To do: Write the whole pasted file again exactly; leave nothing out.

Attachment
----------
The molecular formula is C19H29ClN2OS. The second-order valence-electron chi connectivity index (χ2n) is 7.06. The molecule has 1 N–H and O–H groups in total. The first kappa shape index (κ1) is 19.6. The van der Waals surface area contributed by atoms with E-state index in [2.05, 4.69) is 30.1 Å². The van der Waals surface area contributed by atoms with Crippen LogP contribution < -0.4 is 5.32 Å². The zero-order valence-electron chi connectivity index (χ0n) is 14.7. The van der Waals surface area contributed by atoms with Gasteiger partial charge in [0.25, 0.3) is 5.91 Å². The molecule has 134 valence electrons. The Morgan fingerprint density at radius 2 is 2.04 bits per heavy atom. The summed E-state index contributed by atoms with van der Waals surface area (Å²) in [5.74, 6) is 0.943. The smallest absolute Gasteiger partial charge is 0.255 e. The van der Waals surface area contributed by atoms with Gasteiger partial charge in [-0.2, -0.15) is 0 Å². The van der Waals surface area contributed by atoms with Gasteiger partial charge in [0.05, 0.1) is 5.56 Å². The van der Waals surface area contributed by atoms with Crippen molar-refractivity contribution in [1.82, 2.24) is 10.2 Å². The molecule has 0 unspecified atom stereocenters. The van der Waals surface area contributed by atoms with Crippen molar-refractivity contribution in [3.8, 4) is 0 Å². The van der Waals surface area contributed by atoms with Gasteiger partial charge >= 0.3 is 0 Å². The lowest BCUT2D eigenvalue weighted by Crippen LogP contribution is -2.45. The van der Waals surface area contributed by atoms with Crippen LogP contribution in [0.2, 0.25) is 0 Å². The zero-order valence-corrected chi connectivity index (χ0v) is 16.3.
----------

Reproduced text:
The molecular formula is C19H29ClN2OS. The second-order valence-electron chi connectivity index (χ2n) is 7.06. The molecule has 1 N–H and O–H groups in total. The first kappa shape index (κ1) is 19.6. The van der Waals surface area contributed by atoms with E-state index in [2.05, 4.69) is 30.1 Å². The van der Waals surface area contributed by atoms with Crippen LogP contribution < -0.4 is 5.32 Å². The zero-order valence-electron chi connectivity index (χ0n) is 14.7. The van der Waals surface area contributed by atoms with Gasteiger partial charge in [0.25, 0.3) is 5.91 Å². The molecule has 134 valence electrons. The Morgan fingerprint density at radius 2 is 2.04 bits per heavy atom. The summed E-state index contributed by atoms with van der Waals surface area (Å²) in [5.74, 6) is 0.943. The smallest absolute Gasteiger partial charge is 0.255 e. The van der Waals surface area contributed by atoms with Gasteiger partial charge in [-0.2, -0.15) is 0 Å². The van der Waals surface area contributed by atoms with Gasteiger partial charge in [0.05, 0.1) is 5.56 Å². The van der Waals surface area contributed by atoms with Crippen molar-refractivity contribution in [1.82, 2.24) is 10.2 Å². The molecule has 0 unspecified atom stereocenters. The van der Waals surface area contributed by atoms with Crippen molar-refractivity contribution in [3.8, 4) is 0 Å². The van der Waals surface area contributed by atoms with Gasteiger partial charge >= 0.3 is 0 Å². The lowest BCUT2D eigenvalue weighted by Crippen LogP contribution is -2.45. The van der Waals surface area contributed by atoms with Crippen LogP contribution in [0.2, 0.25) is 0 Å². The zero-order valence-corrected chi connectivity index (χ0v) is 16.3.